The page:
Gazprom, Russia’s state-owned gas export monopolist, has officially suspended gas purchases from Turkmenistan starting from January 2016, according to a statement by the Turkmen state gas company Turkmengaz. At the same time, Gazprom said that it would increase purchases of Uzbek gas.
The announcements show how Central Asia’s gas producers are exploiting their improved bargaining positions. In the past they could only export their natural gas via pipeline networks run by Gazprom, which used to buy it at discount prices. Now Russia has found itself in fierce competition with China for Central Asian gas after Beijing funded the construction of the Central Asia-China gas pipeline, with a total capacity of 55 bcm a year from Turkmenistan via Uzbekistan and Kazakhstan. The completion of the construction in 2009 has eased Turkmenistan’s and Uzbekistan’s dependence on Russia for export routes and emboldened their positions in gas dealings with Gazprom.
Although the gas prices offered by both countries are shrouded in mystery, gas from Uzbekistan is believed to be cheaper because, according to Kazakh customs figures, in the first half of 2015 Astana bought Uzbek gas at $89.6 per 1,000 cm and Turkmen gas at $170.1 per 1,000 cm.
As a result, Gazprom reduced the annual purchases of Turkmen gas from 45 bcm in 2008 to 11 bcm in 2010, as Europe started paying less for Russian gas exports and increasingly more gas started to be shipped eastwards to China. The decision to stop Turkmen gas purchases went against a 25-year contract signed between the two countries in 2003, which envisaged an increase in Turkmen gas exports to Russia to 80 bcm per year. Russia decreased Turkmen gas exports further to 4 bcm in 2015 as European demand for Russian gas fell by 6.5% y/y to 80.4 bcm in the first half of 2015 (it picked up in the third quarter because of low prices).
In July, Turkmenistan accused Gazprom of not paying for gas the Central Asian country supplied to Russia, according to a statement by the Turkmen Oil and Gas Ministry. Without specifying the size of Gazprom’s debt to Turkmengaz or the amount of gas supplied, the ministry explained that the Russian gas monopolist failed to make payments for gas because of the economic downturn and Western sanctions against Russia.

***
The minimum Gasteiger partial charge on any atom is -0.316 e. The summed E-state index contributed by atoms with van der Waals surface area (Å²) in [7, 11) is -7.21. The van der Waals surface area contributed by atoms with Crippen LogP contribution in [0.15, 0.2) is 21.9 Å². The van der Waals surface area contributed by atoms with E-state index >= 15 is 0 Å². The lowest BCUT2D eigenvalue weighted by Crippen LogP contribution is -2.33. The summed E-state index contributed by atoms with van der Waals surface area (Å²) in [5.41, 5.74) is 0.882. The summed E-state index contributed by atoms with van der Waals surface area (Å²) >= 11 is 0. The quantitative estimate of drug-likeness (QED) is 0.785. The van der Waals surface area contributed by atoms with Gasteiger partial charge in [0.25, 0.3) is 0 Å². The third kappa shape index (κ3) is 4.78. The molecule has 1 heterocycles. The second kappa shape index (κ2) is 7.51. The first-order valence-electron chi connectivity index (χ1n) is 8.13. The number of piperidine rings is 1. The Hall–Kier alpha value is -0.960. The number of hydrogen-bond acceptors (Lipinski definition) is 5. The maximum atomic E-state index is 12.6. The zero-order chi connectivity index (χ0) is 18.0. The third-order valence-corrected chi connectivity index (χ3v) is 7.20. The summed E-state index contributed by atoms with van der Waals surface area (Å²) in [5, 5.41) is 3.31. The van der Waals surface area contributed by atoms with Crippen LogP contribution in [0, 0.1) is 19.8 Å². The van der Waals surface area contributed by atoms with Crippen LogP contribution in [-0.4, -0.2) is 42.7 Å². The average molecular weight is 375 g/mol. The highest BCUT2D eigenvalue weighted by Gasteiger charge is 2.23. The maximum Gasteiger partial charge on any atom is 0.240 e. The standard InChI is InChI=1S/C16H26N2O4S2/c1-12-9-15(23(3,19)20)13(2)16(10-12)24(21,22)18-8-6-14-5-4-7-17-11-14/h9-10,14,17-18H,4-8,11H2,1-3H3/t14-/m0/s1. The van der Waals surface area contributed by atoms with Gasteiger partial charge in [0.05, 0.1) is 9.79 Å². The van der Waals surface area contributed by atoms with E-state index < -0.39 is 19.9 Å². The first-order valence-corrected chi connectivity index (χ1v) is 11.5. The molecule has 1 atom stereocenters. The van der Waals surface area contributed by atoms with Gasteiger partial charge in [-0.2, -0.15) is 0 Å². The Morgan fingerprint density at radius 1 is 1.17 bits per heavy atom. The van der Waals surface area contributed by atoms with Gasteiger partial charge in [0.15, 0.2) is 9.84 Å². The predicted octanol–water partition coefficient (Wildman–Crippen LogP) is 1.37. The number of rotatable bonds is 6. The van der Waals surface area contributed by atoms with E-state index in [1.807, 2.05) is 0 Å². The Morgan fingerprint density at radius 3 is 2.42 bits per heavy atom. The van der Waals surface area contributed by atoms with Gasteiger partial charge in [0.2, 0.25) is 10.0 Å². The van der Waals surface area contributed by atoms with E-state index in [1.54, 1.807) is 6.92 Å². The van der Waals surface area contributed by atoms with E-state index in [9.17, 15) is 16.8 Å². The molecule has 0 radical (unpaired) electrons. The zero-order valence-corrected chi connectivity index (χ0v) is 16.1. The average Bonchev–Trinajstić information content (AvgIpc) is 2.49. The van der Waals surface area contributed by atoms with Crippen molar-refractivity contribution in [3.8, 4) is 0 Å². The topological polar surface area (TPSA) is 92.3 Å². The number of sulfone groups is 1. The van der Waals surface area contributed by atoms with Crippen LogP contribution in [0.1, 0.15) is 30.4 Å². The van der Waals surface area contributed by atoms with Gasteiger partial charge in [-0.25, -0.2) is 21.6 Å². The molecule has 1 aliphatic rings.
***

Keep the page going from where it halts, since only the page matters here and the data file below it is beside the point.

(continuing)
Turkmengaz attributed Gazprom’s decision to halt Turkmen gas exports to “the changing situation on the international gas market, and also certain economic and financial issues that have arisen for Gazprom Export”. At the same time, the company promised to remain open for negotiations with Gazprom on a “wide array of issues”.
Turkmenistan’s independence from Russia will be further bolstered by the launch of the construction of a Turkmenistan-Afghanistan-Pakistan-India pipeline with a capacity of 33 bcm a year. Despite the launch, the fate of the pipeline remains murky as concerns are mounting over security in war-torn Afghanistan.
While completely halting purchases of Turkmen gas, Gazprom’s CEO Alexei Miller has confirmed that his company will increase purchases of Uzbek gas in 2016. Uzbekistan supplied only 1 bcm of natural gas to Russia in 2015. “Uzbekistan is our reliable partner in the gas sphere and we will continue to develop our mutually-profitable cooperation in the future,” Interfax quoted Miller as saying. Miller didn’t specify the volumes of Uzbek gas Gazprom intends to buy, but RFE/RL, citing sources at the company, reported that the gas monopoly would increase the figure to 3.1 bcm in 2016, slightly short of 4 bcm supplied in 2014.
Uzbekistan’s plans to increase gas supplies to Russia has been greeted by surprise in the country where the population and industrial consumers habitually face gas shortages in the autumn and winter as the government prefers to sell the stuff abroad for hard currency instead of supplying it to domestic consumers. The government regulates domestic gas prices which are set at $30-63 per 1,000 cubic metres (cm) for the population and at $36.5 per 1,000 cm for industrial enterprises (at the black-market exchange rate). Meanwhile, Kyrgyzstan is reported to buy gas at $160 per 1,000 cm on the border with Uzbekistan.